It's hard to believe, but there was a time when Mike Ashley was known as "Britain's answer to Howard Hughes".
Back in 2006 the reclusive sports goods retailer, already a billionaire, had never spoken to the press and only one very blurred photograph of him was known to be in existence.
It was a shot of a much younger Ashley playing squash, taken 25 years earlier when he still entertained ambitions to be a professional sportsman. An injury put paid to those hopes, however, and Sports Direct was born.
It's a very different Ashley who waged and lost a fanatical and, at times, farcical battle for control of Debenhams, now in administration and under the control of its lenders.
Indeed, his at times outrageous pronouncements, often released out of hours and sometimes several times a day, have left Ashley looking more like Britain's answer to Donald Trump.
Take, for example, his mystifying decision last weekend to undergo a lie-detector test in order to prove that his account of a meeting with Debenhams directors was correct, rather than their alternative version of events.
Not only did Ashley pass the test, his score "was so significantly high as to be considered rare in comparison to others", Sports Direct said in a statement to a baffled City. That could have come straight from the White House.
Then there was his insistence that Debenhams’ directors should be hauled off to prison for rejecting his proposals, all of which were contingent on him being appointed chief executive of the 241-year-old department stores group. Unsurprisingly, that was a non-starter for the company’s lenders, on the hook for the retailer’s debts of more than £600 million (€694 million).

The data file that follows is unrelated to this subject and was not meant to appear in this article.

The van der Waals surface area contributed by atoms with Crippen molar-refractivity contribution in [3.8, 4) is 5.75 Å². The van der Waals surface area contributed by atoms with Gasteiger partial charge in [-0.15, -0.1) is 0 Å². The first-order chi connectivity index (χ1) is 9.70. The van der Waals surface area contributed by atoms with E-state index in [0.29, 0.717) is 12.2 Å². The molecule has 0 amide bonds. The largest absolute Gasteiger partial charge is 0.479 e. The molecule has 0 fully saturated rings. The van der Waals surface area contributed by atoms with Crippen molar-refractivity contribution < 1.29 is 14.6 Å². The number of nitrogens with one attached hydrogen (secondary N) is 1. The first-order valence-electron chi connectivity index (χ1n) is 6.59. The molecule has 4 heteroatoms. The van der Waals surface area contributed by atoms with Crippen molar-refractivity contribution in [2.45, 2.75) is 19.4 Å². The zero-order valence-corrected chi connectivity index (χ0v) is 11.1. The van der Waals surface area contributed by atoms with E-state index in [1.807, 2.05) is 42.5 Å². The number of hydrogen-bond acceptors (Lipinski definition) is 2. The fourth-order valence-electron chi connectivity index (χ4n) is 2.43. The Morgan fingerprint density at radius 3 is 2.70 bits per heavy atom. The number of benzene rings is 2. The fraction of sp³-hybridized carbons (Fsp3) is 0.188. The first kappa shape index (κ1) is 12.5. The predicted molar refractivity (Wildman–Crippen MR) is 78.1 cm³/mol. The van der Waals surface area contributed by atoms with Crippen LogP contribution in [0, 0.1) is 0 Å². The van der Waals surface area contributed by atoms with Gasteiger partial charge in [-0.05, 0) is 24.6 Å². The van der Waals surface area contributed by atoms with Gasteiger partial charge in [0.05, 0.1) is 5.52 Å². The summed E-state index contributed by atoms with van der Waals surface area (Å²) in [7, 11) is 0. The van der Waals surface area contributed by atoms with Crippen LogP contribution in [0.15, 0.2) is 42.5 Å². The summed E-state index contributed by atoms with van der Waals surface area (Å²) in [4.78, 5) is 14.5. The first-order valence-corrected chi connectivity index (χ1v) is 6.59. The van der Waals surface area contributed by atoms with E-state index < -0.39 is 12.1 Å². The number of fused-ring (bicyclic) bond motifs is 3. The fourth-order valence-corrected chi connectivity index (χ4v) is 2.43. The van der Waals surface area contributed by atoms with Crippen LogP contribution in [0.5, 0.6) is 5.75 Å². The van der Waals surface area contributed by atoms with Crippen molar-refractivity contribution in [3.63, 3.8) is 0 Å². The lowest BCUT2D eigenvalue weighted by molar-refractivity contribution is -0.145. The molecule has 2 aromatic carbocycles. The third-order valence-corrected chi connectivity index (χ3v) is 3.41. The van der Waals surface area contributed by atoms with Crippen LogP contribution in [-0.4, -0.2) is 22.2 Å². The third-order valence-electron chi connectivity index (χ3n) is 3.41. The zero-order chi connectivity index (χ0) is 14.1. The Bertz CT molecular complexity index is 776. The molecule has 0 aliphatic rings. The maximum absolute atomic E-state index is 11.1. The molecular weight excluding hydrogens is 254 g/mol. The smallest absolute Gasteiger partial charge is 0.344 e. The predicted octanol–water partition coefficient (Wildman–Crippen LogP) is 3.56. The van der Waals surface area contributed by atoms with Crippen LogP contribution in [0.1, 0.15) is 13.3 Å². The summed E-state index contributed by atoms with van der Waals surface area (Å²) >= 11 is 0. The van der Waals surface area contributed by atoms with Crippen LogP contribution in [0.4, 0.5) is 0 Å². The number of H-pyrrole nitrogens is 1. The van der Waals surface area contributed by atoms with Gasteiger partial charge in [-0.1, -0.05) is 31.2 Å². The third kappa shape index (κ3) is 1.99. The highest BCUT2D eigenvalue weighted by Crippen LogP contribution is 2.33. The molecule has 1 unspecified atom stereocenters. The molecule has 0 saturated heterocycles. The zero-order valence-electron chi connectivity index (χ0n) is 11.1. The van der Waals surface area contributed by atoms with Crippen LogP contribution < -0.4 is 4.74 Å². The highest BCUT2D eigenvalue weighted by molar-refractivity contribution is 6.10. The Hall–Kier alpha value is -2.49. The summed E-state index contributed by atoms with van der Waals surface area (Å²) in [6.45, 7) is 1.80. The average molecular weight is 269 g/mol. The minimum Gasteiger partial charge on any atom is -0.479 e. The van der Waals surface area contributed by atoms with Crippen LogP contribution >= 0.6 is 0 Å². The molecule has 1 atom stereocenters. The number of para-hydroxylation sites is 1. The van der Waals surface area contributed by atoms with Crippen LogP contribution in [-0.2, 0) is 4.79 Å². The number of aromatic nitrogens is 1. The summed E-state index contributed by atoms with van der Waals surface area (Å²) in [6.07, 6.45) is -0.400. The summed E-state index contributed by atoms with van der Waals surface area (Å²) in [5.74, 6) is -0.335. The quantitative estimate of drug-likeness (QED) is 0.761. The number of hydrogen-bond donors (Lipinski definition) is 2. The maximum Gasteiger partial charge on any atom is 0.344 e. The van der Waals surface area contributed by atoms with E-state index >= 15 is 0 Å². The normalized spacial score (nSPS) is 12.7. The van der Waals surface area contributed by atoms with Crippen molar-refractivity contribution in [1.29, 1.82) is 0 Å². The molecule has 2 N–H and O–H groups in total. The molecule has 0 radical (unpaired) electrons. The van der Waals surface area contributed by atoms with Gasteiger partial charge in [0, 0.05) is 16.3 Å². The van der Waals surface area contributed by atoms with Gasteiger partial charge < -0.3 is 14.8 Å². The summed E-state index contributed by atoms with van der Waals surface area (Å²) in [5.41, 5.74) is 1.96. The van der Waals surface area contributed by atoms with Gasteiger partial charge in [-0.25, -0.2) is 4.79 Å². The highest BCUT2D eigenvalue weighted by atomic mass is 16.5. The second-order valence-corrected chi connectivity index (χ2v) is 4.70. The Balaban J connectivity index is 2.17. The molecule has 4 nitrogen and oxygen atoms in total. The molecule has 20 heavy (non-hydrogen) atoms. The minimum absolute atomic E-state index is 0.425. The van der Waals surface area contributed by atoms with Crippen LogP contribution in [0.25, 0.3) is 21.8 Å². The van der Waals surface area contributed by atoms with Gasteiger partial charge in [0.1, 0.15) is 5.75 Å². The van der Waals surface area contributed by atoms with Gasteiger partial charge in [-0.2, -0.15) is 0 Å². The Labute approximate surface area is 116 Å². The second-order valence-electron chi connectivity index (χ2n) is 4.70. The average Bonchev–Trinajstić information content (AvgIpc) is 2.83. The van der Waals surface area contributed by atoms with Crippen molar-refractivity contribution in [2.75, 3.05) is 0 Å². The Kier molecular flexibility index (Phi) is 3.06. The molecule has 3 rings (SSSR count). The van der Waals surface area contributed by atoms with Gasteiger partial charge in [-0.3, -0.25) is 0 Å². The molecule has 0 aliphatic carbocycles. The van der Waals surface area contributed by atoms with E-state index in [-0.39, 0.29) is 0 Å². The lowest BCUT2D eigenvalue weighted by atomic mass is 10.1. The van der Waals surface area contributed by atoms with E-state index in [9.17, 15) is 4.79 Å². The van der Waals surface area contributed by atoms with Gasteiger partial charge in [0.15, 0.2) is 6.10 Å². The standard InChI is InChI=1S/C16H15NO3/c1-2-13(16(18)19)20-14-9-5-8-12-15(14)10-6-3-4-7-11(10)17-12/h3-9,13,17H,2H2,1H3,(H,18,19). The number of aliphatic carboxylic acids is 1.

Ashley’s antics simply served to make a bad situation even worse for the Debenhams board as the department stores group careered towards its inevitable collapse.
The 26,000 people employed by the group in the UK and Ireland – many of whose jobs are now at risk – will also have looked on with bewilderment as the Sports Direct boss grew increasingly intemperate in his battle for control.
At its peak in 2006, around about the time Ashley was still keeping a low profile, Debenhams was a thriving business valued at £1.7 billion. Now the shares are worthless – Ashley’s near-30 per cent stake has been wiped out, as have the investments of other shareholders.
While Debenhams’ 165 UK stores will continue to trade as normal, it’s already clear that as many as 50 branches will ultimately be closed as the new owners attempt to put the business on a sustainable financial footing.
No timetable has been given for the closure of the stores, but it’s thought up to 20 branches could be shuttered this year.
Ashley is an unconventional company boss – who can forget the high court account of one Sports Direct management meeting, held in a pub, which ended with Ashley vomiting into a fireplace after consuming a dozen pints of beer followed by vodka chasers?
Or the game of spoof he proposed – and lost – to settle a dispute over a £200,000 legal bill connected to Sports Direct’s 2007 stock market float?
There’s room for colourful bosses in the City but such shenanigans are not so amusing when jobs are involved. Investors tend to turn a blind eye when a company is riding high, but are far less forgiving when times get tougher.
Ashley may not care what the City thinks, but he cares about Sports Direct, even though at one stage during the Debenhams battle he promised to step down at the sportswear group to run the chain of department stores instead.
That will have alarmed his shareholders, still smarting from the fall in the Sports Direct share price that saw the group ejected from the Ftse 100 index three years ago.
Ashley is widely admired for his retail expertise but his bruising experience with Debenhams has dealt a serious blow to his reputation as a deal-maker, not least because of the £150 million he’s now been forced to write off on his investment in the group.
The Sports Direct boss did not take defeat well on Tuesday, lashing out at the administration as “a national scandal”. But it does at least mean he can turn his attention back to his existing retail empire.
A period of stability at Sports Direct would now be advisable – and a period of silence from Ashley would be welcome too.
Fiona Walsh is business editor of theguardian.com